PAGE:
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Development on a LARP

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Issue: 78 Section: Environment Geography: West Alberta

July 29, 2011

Development on a LARP

Coalition speaks out on Northern Alberta land use plan

by Trevor Kehoe

Alberta's boreal desert: the tar sands. Photo: Luc Bourgeois, © lucbourgeoisphoto.org.

VANCOUVER—First Nations groups, scientists, lawyers and scholars are speaking out against the government of Alberta’s draft Lower Athabasca Regional Plan (LARP). Critics say LARP fails to address First Nations rights and the worsening environmental and health concerns for communities impacted by the tar sands.

“There’s very little accommodation to the rights of First Nations [in LARP],” says Monique Passelac-Ross of the Canadian Institute of Resource Law, at the University of Calgary, a vocal critic of LARP's consultation process. “The government basically counts the number of times they communicate, but at the end of the day there’s no real negotiation, no real discussion.”

As if in allegiance to the tar sands gigaproject, a convoy of trucks drives out of the mines near Fort McMurray. Photo: Luc Bourgeois, © lucbourgeoisphoto.org.

According to the Alberta government, LARP will identify and set resources and environmental management outcomes for air, land, water and biodiversity and guide future resource decisions while considering social and economic impacts. Some are concerned the LARP consultation is superficial, however, and serves as a formula for the government to increase expansion and development in northern Alberta without dealing with the environmental and social impacts of the tar sands.

“The government takes the information and often doesn’t give any feedback to First Nations on what they’ve submitted, so it’s a very frustrating process,” says Passelac-Ross. “Information just goes into a ‘black box’ and that has led the First Nations to the situation where they may go to court to force the government to listen.”

Local First Nations have had concerns with environmental impacts, land use planning and the future of the largest energy extraction project on earth since the 1990’s.

“I don’t think they even understand the impacts of what’s happening there and what the impacts are going to be in the near future. They haven’t really come up with a good plan on how to address them,” says Mikisew Cree First Nation Chief Roxanne Marcel.

She notes that she is not against development in the area, but wants to see a plan in place for the project to move forward without a negative impact.

“Were not opposing the oilsands, we’re opposing the way the government is implementing policies and proceeding without considering the impacts and what will occur in the future. They’re just doing all these ad hoc policies and the belief is that they will deal with whatever comes at the time.”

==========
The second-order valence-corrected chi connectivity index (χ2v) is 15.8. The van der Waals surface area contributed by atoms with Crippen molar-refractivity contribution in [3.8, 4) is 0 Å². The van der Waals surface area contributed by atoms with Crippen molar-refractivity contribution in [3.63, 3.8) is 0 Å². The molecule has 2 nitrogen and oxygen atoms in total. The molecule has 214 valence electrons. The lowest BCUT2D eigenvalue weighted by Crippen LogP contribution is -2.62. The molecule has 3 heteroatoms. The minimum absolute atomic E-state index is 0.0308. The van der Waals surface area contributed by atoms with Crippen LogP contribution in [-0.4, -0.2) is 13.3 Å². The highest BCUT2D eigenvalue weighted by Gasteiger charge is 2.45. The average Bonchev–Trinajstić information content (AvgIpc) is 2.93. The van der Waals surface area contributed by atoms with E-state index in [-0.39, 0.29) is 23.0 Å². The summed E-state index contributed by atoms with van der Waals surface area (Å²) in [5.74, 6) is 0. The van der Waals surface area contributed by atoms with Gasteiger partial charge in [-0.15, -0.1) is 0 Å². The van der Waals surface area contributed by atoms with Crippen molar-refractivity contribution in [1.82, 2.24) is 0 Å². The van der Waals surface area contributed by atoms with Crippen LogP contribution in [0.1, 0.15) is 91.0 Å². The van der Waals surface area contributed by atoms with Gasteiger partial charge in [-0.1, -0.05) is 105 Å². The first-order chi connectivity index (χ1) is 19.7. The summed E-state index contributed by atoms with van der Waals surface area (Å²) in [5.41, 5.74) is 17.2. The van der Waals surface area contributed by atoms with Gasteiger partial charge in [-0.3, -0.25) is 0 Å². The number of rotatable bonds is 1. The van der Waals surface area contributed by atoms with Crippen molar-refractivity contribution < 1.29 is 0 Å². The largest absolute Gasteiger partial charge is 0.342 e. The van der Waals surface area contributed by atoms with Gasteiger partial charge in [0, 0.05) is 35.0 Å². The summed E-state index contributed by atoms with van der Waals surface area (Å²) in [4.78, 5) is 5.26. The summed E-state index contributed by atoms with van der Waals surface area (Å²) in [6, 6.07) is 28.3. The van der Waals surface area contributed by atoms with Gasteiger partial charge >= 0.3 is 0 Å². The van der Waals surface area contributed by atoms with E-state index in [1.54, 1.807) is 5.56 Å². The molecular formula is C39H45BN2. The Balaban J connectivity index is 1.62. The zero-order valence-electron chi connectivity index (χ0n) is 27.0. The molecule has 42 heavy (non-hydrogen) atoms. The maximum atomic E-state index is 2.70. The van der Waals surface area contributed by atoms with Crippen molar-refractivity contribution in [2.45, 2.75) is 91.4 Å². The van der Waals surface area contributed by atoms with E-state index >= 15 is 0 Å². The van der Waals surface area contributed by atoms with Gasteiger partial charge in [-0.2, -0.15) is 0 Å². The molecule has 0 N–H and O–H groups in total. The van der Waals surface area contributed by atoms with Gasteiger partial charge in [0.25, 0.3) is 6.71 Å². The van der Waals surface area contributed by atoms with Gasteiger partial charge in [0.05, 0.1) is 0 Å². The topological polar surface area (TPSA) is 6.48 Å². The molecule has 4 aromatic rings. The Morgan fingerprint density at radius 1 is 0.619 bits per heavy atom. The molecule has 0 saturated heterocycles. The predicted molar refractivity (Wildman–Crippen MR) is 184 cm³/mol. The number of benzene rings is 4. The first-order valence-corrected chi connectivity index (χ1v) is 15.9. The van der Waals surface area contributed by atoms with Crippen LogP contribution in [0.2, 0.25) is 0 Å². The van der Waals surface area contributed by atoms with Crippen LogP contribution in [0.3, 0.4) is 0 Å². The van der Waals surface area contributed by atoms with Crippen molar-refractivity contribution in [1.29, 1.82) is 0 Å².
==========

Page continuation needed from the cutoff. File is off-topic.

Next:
But Dave Ealey, who is a spokesperson for the Alberta government's Sustainable Resource Development program, believes the concerns of First Nations are addressed in the plan.

“There have been a number of media stories talking about some of the issues that the public has had about land ownership rights and Aboriginal concerns about access to traditional use areas,” he said. “We think we’ve addressed their concerns and that the final version of the LARP will have addressed a number of their (other) concerns. I think they’re already addressed in the cumulative effects monitoring that’s built into the plan.”

More recently world-renowned scientists have begun speaking out on the impacts of tar sands operations are having on communities and the environment.

In 2007 water ecologist Kevin Timoney published a study with the Treeline Ecological Research institute noting serious water contamination issues adversely effecting populations downstream from tar sands operations. Primary contaminants included arsenic, mercury and polycyclic aromatic hydrocarbons with serious risks to those eating from the land and drinking untreated water.

Other chemical contaminants found in water included aluminum, chromium, cobalt, copper, iron, lead, phosphorus, selenium, titanium, total phenols, herbicides and pesticides as well as traces of ammonia, antimony, manganese, nickel and molybdenum.

Elevated arsenic concentrations have been associated with type two diabetes, cancers of the bile duct, liver, urinary tract, skin and vascular diseases.

With tar sands production expected to double over the next 10 years, provincial changes that take into account the concerns of local communities now could play a huge role in the future outlook of these communities.

Recommendations on environmental issues have been coming from respected scientists and numerous submissions have been made from the Mikisew Cree and Athabasca Chipewyan First Nations on land use planning and environmental degradation that for the most part have gone unheard.

As LARP proceeds, over 30 proposed tar sands surface mines, in-situ extraction and refinery upgrades are currently on the table to be approved by Alberta’s National Energy Board.

Although Ealey is confident that the LARP process will handle all concerns on the table Marcel is not so sure.

“We will be looking at challenging the LARP in courts if they don’t change it to reflect some of the recommendations that we have made,” said Marcel. “They have committed to meeting with our consultants and our team to review the recommendations but there’s no commitment that they will incorporate any of them.”

The final plan is expected to be finished, presented to the Alberta legislature, and provided to cabinet for approval sometime in August.

Trevor Kehoe is a journalist and photographer originally from Calgary, Alberta who is now based in Vancouver, B.C. He freelances for a number of online and print publications and blogs at Common Interest.

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